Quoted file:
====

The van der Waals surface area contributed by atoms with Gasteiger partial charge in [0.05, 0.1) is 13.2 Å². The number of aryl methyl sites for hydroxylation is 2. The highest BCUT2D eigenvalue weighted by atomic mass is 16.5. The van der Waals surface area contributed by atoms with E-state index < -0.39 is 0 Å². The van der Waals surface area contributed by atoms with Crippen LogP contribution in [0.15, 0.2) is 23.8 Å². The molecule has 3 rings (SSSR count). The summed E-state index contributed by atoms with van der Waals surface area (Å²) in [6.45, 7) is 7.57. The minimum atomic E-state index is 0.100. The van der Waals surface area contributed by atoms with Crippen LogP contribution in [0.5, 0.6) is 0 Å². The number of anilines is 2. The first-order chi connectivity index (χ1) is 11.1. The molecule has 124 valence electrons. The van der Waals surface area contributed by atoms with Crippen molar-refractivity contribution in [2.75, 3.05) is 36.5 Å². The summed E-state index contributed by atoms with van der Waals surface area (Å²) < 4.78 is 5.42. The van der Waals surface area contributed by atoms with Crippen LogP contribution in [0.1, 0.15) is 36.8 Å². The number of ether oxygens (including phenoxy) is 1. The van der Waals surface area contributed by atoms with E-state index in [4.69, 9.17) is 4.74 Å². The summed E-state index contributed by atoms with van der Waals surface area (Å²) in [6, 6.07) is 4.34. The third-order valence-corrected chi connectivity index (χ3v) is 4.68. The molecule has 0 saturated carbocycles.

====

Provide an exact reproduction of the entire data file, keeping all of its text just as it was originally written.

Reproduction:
The van der Waals surface area contributed by atoms with Gasteiger partial charge in [0.05, 0.1) is 13.2 Å². The number of aryl methyl sites for hydroxylation is 2. The highest BCUT2D eigenvalue weighted by atomic mass is 16.5. The van der Waals surface area contributed by atoms with E-state index < -0.39 is 0 Å². The van der Waals surface area contributed by atoms with Crippen LogP contribution in [0.15, 0.2) is 23.8 Å². The molecule has 3 rings (SSSR count). The summed E-state index contributed by atoms with van der Waals surface area (Å²) in [6.45, 7) is 7.57. The minimum atomic E-state index is 0.100. The van der Waals surface area contributed by atoms with Crippen LogP contribution in [0.5, 0.6) is 0 Å². The number of anilines is 2. The first-order chi connectivity index (χ1) is 11.1. The molecule has 124 valence electrons. The van der Waals surface area contributed by atoms with Crippen molar-refractivity contribution in [2.75, 3.05) is 36.5 Å². The summed E-state index contributed by atoms with van der Waals surface area (Å²) < 4.78 is 5.42. The van der Waals surface area contributed by atoms with Crippen LogP contribution in [0.1, 0.15) is 36.8 Å². The number of ether oxygens (including phenoxy) is 1. The van der Waals surface area contributed by atoms with E-state index in [4.69, 9.17) is 4.74 Å². The summed E-state index contributed by atoms with van der Waals surface area (Å²) in [6, 6.07) is 4.34. The third-order valence-corrected chi connectivity index (χ3v) is 4.68. The molecule has 0 saturated carbocycles.